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Let's get the ZTE Grand X's mapping capabilities out of the way.
Not that Google Maps deserves to be dismissed, you understand - it's just that it's the same excellent service as can be found on every other Android device out there.
A quick recap, then. Google Maps lets you map out routes, search for specific addresses, size up colour-coded traffic reports and even check out 'street view' pictures of most locations. It's a staggeringly powerful tool.
The latest version, which the Grand X comes with, allows you to save a whole region for offline usage.
We're still waiting for the day when we can just preload a whole map of the country, as you can with Nokia Maps on the Nokia Lumia 900, but for now this is a decent feature.
Google Maps on the Grand X is very quick to pinpoint your location - even without GPS turned on, courtesy of Wi-Fi connection trickery.
The app responded extremely smoothly, with zooming as fluid as you like. The speed at which 'street view' images load up on this affordable phone is near instant over Wi-Fi, showing just how capable the dual-core CPU is.
While Android devices, above all others, thrive on the customisation that comes with picking and choosing your own apps, we still like a thoughtful selection of pre-installed applications on our phones.
At the same time, the last thing we want is a whole heap of bloatware filling up our menu screen and phone storage alike. The ZTE Grand gets the balance just right.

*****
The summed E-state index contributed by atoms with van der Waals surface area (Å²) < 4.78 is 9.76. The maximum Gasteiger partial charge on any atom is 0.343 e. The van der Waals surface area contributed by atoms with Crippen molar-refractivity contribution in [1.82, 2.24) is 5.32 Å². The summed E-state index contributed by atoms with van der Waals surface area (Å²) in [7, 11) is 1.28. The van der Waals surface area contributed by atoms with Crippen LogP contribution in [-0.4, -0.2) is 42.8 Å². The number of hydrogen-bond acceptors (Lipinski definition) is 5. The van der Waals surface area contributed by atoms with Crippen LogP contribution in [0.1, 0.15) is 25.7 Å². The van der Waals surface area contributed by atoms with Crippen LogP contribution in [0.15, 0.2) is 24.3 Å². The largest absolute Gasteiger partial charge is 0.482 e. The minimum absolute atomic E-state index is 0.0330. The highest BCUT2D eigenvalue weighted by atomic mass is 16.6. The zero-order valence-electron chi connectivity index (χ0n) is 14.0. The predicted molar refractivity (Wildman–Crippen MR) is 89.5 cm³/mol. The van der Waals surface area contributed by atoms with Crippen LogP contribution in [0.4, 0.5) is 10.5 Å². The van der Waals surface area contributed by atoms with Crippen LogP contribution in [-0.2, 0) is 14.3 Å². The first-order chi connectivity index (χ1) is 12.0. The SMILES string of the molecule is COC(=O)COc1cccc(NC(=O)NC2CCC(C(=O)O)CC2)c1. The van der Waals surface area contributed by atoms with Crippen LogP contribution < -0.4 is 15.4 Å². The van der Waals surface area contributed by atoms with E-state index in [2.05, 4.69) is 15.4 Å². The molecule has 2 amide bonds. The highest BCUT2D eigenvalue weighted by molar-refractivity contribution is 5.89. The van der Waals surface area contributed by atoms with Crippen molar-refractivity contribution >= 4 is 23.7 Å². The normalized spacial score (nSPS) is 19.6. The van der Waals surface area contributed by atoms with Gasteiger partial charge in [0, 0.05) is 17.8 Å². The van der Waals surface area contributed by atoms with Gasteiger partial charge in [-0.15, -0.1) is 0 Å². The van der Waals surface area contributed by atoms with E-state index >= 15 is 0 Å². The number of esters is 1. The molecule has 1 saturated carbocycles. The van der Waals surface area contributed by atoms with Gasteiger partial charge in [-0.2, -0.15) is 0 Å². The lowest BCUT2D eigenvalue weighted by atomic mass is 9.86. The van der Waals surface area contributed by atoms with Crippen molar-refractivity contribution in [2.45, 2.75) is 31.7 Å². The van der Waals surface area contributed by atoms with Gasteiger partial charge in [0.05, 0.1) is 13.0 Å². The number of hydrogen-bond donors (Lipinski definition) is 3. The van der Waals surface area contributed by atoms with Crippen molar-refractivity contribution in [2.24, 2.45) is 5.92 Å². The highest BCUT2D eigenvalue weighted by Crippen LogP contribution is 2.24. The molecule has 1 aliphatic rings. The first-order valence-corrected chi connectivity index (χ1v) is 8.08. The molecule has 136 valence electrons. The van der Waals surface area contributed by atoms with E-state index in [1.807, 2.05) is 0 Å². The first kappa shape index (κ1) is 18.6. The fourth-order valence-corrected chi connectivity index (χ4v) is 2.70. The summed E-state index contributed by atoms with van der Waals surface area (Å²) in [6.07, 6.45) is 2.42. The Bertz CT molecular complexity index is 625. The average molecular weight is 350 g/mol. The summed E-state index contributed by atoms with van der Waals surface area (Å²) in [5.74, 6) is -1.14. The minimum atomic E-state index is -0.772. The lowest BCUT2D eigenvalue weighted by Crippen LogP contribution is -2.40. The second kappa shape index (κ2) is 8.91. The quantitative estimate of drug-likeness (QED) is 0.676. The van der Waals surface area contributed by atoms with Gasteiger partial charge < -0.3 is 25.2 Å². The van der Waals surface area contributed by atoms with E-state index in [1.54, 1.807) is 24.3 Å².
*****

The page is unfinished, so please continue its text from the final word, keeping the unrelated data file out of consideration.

The inclusion of Facebook, Twitter and Dropbox apps add vital functionality in these increasingly connected times.
The latter in particular allows you to automatically upload your snaps and videos to cloud storage as soon as they're taken.
AccuWeather is as accomplished a weather app as you're likely to find, complete with a tidy widget and a permanent presence in the notification bar (which can be disabled).
Another welcome pre-installed app is Evernote, which lets you make quick notes and affix snapshots or voice messages.
These are then sent to the cloud and can be synced with any other device containing the Evernote app - or a computer logged onto the website.
Facetones doesn't feel anything like as essential as the rest.
It automatically creates a slideshow of your contacts' Facebook pictures and plays them every time they call or text you. It's a cool concept, but pretty pointless all the same and definitely falls under the label 'bloatware'.
The Grand X also comes with an adequate - yet really quite ugly - MS Office file reader in X-Office, which helps you open those Word and Excel file attachments.
ZTE is really pushing the Grand X as a gaming device, and while we don't quite see it as such, there's no doubting that the Tegra 2 chip is widely supported by Android game developers.
To drive this point home, the company has included a demo of the graphically intensive Riptide GP alongside TegraZone.
This Nvidia app acts as a filter for all Tegra-optimised games on the Google Play store. It's a great way to explore the ZTE Grand X's capabilities.
There's also an app to help show off and enhance the Grand X's audio capabilities.
Dolby Mobile, which we discussed in the Media section, gets its own small app here.
This simply lets you turn the feature on and off, and it also gives you a few equaliser presets to play with.
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